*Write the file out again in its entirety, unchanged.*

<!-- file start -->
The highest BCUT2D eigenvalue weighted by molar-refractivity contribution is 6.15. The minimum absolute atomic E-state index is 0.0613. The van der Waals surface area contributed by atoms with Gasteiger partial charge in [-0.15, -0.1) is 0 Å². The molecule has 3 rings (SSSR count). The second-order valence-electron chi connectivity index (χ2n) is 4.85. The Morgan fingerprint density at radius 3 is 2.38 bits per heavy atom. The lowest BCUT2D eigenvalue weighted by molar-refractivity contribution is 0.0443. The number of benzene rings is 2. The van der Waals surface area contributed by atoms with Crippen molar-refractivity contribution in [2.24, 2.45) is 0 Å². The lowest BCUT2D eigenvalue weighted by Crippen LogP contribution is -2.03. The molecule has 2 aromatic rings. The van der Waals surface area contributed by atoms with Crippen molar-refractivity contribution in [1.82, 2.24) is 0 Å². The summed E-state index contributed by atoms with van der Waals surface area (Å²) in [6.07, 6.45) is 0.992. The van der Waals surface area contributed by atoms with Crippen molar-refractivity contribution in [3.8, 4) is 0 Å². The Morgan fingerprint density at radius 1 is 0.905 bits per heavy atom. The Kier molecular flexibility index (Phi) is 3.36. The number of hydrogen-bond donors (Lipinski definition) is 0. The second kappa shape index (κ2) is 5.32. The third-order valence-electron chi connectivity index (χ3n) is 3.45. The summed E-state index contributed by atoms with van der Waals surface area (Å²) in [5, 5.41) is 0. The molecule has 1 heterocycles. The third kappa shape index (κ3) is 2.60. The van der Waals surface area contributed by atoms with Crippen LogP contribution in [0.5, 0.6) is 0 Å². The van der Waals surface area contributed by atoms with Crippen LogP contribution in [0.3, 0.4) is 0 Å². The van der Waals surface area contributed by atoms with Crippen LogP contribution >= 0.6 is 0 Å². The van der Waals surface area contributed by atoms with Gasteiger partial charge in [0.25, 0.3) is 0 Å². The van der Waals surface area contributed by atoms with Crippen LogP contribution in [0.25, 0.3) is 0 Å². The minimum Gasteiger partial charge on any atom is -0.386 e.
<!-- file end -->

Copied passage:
The highest BCUT2D eigenvalue weighted by molar-refractivity contribution is 6.15. The minimum absolute atomic E-state index is 0.0613. The van der Waals surface area contributed by atoms with Gasteiger partial charge in [-0.15, -0.1) is 0 Å². The molecule has 3 rings (SSSR count). The second-order valence-electron chi connectivity index (χ2n) is 4.85. The Morgan fingerprint density at radius 3 is 2.38 bits per heavy atom. The lowest BCUT2D eigenvalue weighted by molar-refractivity contribution is 0.0443. The number of benzene rings is 2. The van der Waals surface area contributed by atoms with Crippen molar-refractivity contribution in [2.24, 2.45) is 0 Å². The lowest BCUT2D eigenvalue weighted by Crippen LogP contribution is -2.03. The molecule has 2 aromatic rings. The van der Waals surface area contributed by atoms with Crippen molar-refractivity contribution in [1.82, 2.24) is 0 Å². The summed E-state index contributed by atoms with van der Waals surface area (Å²) in [6.07, 6.45) is 0.992. The van der Waals surface area contributed by atoms with Crippen molar-refractivity contribution in [3.8, 4) is 0 Å². The Morgan fingerprint density at radius 1 is 0.905 bits per heavy atom. The Kier molecular flexibility index (Phi) is 3.36. The number of hydrogen-bond donors (Lipinski definition) is 0. The second kappa shape index (κ2) is 5.32. The third-order valence-electron chi connectivity index (χ3n) is 3.45. The summed E-state index contributed by atoms with van der Waals surface area (Å²) in [5, 5.41) is 0. The molecule has 1 heterocycles. The third kappa shape index (κ3) is 2.60. The van der Waals surface area contributed by atoms with Crippen LogP contribution in [0.5, 0.6) is 0 Å². The van der Waals surface area contributed by atoms with Crippen LogP contribution in [0.3, 0.4) is 0 Å². The van der Waals surface area contributed by atoms with Crippen LogP contribution >= 0.6 is 0 Å². The van der Waals surface area contributed by atoms with Gasteiger partial charge in [0.25, 0.3) is 0 Å². The van der Waals surface area contributed by atoms with Crippen LogP contribution in [0.25, 0.3) is 0 Å². The minimum Gasteiger partial charge on any atom is -0.386 e.